Sometimes we need higher numerical precision to deal with large number cancellation in an equation. But if this cancellation happens only in a small (and known) parameter space, would it be possible to only use high precision calculation in that small part of the parameter space? For example, something like

NDSolve[{y'[x] == y[x] Cos[x + y[x]], y[0] == 1}, y, {x, 0, 30}, 
  WorkingPrecision -> If[x < 5, $MachinePrecision, 50], 
      PrecisionGoal -> If[x < 5, $MachinePrecision, 50]]

This code doesn't work, because Mathematica doesn't relate the x in the two If expressions to the x in the ODE. Is there any way to make the above idea work?

  • $\begingroup$ Note that $MachinePrecision is different from MachinePrecision. WorkingPrecision -> $MachinePrecision uses arbitrary precision with $MachinePrecision digits of precision, which may be what you wanted. One can use WorkingPrecision -> MachinePrecision, which is the default, for machine precision calculation, when desired. $\endgroup$
    – Michael E2
    Mar 2, 2014 at 13:52

1 Answer 1


No direct way I'm aware of to do this: as far as I know, when the initial NDSolve is evaluated, those options a plugged into an internal slot and can't be tinkered.

However, perhaps something like this would serve your purpose:

low = NDSolve[{y'[x] == y[x] Cos[x + y[x]], y[0] == 1}, y, {x, 0, 5}, 
   WorkingPrecision -> $MachinePrecision, 
       PrecisionGoal -> $MachinePrecision];

high = NDSolve[{y'[x] == y[x] Cos[x + y[x]], y[0] == 1}, 
   y, {x, 5, 30}, WorkingPrecision -> 50, PrecisionGoal -> 50];

myinterpolating[x_] = 
  Piecewise[{{(y /. First@low)[x], x < 5}, {(y /. First@high)[x], 
     x >= 5}}];

Column[{x = myinterpolating[2], Precision[x], y = myinterpolating[10],



  • $\begingroup$ Thanks for the answer! One thing I was not sure is, for high, because there is y[0] == 1 condition, does NDSolve really start from x=5, or it has to start from x=0 and thus has the same performance as starting to integrate using high performance from the beginning? $\endgroup$
    – Yi Wang
    Mar 2, 2014 at 9:23
  • $\begingroup$ @YiWang: Good question - I can't answer definitively (code-speak for "beats me"). I suppose some timings are in order...and I'm sure experts in the function will chime in. Edit: just did some quick timings, it takes longer with a higher lower bound - puzzling, so I'm not sure if my idea will be of any use to you. $\endgroup$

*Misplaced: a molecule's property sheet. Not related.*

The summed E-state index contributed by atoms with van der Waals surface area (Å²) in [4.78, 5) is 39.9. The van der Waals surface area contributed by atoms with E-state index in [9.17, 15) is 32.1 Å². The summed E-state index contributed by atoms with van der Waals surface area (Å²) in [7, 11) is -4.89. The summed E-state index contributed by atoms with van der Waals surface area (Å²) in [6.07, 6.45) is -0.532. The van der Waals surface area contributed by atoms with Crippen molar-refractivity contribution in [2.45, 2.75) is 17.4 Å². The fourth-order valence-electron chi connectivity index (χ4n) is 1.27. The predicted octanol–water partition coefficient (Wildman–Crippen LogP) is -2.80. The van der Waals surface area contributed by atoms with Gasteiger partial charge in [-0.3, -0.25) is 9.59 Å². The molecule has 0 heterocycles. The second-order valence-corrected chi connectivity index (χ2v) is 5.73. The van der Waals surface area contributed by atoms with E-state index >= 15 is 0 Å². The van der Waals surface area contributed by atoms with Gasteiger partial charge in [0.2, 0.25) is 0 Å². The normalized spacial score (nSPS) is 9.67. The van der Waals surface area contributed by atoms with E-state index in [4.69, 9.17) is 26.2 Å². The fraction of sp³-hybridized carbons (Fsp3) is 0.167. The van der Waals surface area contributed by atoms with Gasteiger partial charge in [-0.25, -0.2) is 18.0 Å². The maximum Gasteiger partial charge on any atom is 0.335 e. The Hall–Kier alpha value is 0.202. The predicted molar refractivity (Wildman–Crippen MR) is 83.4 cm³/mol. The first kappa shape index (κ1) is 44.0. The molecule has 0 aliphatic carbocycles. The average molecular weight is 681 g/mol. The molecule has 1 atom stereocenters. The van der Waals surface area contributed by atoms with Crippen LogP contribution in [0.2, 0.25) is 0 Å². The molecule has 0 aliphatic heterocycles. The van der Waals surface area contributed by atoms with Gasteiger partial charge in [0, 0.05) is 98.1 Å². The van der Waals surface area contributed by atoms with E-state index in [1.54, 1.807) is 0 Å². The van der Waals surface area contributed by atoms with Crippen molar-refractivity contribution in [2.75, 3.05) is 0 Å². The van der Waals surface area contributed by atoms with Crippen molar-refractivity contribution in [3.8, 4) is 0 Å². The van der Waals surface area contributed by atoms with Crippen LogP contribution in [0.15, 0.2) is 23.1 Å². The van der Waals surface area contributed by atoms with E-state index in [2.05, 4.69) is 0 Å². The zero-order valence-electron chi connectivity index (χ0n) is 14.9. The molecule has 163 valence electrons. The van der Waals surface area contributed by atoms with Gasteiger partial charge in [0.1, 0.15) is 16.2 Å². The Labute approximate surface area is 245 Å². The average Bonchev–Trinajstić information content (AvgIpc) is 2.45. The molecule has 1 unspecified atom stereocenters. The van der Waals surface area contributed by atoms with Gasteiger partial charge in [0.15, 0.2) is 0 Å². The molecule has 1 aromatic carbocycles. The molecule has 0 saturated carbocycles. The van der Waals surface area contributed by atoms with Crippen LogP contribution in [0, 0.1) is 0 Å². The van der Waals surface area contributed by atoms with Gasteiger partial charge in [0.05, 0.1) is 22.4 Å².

– ciao
    Mar 2, 2014 at 9:27
  • 1
    $\begingroup$ I think this doesn't really do what you expect and the OP intended: if you give a start value for x=0 but ask NDSolve to solve for x=5 to x=30 in the second call it will actually solve from x=0 with high precision but only store the results from 5 to 30 in the result. If you want to only solve with low precision you should instead give the lower precision endpoint result as starting value for the second call, something like: y[0] == SetPrecision[(y /. First@low)[5], 50]... $\endgroup$ Mar 2, 2014 at 10:53
  • $\begingroup$ @AlbertRetey: I thought of that but didn't try it - working on other stuff. Still puzzling that it takes more time with a higher lower bound than just doing the whole range. Perhaps combining that code with mine will be useful to OP, I'll tinker with the idea when time permits. $\endgroup$
    – ciao
    Mar 2, 2014 at 11:08
  • $\begingroup$ I'm not sure but I think that the difference might be that with a higher lower bound NDSolve will try to make an exact match in the x-steps for that value which might result in a slightly different discretization. You can see similar effects with e.g. NDSolve[{y'[x] == y[x] Cos[x + y[x]], y[0] == 1}, y, {x, 0, 5, 30}, WorkingPrecision -> 50, PrecisionGoal -> 50]. See e.g. this answer about the undocumented feature I used here for the x range specification... $\endgroup$ Mar 2, 2014 at 13:56

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